In all of these lessons, I have explained that we are a spirit that dwells in a body of flesh. The soul of man is either controlled by the desires of the flesh [which is sin], or we are controlled by the spirit which desires to do God's will.
Galatians 3:27 "For as many of you as have been baptized into Christ have put on Christ."
We cannot overcome the flesh ourselves, but the Spirit of Christ within us can overcome the flesh. You see, we have no power of our own. It is the power of Christ that overcomes.
Galatians 2:20 "I am crucified with Christ: nevertheless I live; yet not I, but Christ liveth in me: and the life which I now live in the flesh I live by the faith of the Son of God, who loved me, and gave himself for me."
If a Christian to plan out specific ways to gratify his sinful nature is wrong and out of bounds.

1 Corinthians Chapter 16

1 Corinthians 16:1

Counsel concerning the collection for the poor
The flow of the previous chapter, from a prolonged discourse on doctrinal matters to a concluding exhortation on practical diligence, moved smoothly to a discussion of a practical expression of that faith — care for the needs of others and in particular, the needy in Jerusalem.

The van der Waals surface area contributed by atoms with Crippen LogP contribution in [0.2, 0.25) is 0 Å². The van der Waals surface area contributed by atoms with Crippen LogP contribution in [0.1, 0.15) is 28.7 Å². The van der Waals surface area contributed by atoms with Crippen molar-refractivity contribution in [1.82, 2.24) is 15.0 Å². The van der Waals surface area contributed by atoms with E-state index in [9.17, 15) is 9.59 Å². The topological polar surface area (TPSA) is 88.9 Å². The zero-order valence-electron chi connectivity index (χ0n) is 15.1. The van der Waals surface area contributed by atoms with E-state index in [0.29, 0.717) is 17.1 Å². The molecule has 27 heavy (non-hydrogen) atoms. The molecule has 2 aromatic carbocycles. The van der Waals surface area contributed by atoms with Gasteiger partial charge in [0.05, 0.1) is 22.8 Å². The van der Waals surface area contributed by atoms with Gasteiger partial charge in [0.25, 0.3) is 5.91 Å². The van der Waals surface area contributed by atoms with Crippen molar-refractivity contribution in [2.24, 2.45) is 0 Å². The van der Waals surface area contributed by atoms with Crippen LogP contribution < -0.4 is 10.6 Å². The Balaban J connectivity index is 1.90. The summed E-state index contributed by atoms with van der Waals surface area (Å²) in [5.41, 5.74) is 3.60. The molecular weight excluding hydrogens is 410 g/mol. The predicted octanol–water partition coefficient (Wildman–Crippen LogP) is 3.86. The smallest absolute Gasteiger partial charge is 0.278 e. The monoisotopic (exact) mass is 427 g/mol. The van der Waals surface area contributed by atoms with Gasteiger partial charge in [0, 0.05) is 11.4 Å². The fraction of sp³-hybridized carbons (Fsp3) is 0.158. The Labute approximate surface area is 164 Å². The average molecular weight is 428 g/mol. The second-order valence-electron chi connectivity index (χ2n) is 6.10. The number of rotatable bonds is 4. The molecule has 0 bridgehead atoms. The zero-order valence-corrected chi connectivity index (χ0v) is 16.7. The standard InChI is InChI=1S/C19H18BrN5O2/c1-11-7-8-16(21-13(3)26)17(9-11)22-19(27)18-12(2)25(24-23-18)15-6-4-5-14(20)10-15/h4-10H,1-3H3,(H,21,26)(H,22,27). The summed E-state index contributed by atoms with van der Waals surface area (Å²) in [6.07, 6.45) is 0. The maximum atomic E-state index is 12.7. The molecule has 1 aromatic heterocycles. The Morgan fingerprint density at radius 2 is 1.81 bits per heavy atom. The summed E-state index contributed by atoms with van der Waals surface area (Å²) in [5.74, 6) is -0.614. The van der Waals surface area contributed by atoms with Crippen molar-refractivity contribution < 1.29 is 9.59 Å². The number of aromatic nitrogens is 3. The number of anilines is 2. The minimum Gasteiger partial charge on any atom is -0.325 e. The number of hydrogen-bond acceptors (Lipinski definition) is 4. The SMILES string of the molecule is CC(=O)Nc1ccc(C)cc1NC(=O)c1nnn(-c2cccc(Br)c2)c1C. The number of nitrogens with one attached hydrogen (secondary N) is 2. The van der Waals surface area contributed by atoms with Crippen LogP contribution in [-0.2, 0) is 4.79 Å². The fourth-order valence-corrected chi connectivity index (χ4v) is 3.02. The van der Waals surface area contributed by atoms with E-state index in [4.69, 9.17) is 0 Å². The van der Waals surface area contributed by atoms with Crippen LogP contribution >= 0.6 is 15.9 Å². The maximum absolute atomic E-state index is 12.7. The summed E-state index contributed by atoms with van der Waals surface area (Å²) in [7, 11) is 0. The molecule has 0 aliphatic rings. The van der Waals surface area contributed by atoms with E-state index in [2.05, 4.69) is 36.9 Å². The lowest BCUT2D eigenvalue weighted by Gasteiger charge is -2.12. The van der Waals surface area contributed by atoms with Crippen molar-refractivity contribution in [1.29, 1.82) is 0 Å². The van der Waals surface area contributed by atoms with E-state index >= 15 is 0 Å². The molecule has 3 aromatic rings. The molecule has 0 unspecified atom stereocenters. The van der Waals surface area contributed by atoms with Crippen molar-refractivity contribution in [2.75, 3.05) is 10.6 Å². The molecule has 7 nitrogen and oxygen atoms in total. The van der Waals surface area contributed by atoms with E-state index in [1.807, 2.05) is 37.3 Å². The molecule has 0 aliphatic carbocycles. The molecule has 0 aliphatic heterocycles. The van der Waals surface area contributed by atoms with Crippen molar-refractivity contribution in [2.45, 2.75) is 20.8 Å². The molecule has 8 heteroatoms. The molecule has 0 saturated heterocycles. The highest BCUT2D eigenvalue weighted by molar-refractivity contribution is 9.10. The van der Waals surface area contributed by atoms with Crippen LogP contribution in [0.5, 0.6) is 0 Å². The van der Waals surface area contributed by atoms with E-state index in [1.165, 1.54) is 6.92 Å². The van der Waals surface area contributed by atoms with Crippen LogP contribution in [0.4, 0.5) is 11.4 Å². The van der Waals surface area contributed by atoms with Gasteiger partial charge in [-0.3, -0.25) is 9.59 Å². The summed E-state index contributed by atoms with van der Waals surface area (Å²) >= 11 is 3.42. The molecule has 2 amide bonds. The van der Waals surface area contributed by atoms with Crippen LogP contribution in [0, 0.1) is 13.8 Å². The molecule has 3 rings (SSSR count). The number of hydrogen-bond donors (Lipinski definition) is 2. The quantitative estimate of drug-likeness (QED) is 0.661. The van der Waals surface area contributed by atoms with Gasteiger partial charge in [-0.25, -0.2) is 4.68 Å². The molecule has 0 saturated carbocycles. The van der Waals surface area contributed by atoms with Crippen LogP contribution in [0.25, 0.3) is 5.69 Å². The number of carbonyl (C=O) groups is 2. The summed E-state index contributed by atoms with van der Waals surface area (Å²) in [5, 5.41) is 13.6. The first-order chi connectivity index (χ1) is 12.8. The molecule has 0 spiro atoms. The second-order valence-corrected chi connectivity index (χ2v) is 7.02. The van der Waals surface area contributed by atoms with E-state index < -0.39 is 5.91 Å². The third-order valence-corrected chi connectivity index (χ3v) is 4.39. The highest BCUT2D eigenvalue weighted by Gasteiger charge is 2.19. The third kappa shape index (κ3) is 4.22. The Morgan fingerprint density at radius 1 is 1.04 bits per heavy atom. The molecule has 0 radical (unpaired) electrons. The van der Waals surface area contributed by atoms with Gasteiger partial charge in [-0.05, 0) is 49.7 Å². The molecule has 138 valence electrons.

At this appropriate juncture, Paul took up the Corinthian inquiry (cf. 1Co_7:1) concerning a proposed collection for God’s people (cf. 1Co_1:2) in Jerusalem (1Co_15:3). The Corinthians had apparently heard about the collection through members of the Galatian churches, the oldest of all the Pauline-planted churches (Acts 13:14-14:23) in Derbe, Lystra, Iconium, and Pisidian Antioch. Paul’s instruction to them was repeated to the Corinthians. Paul was concerned about the poverty stricken in Jerusalem. It seemed they had somewhat of an obligation to Jerusalem, since the beginning of the church was there.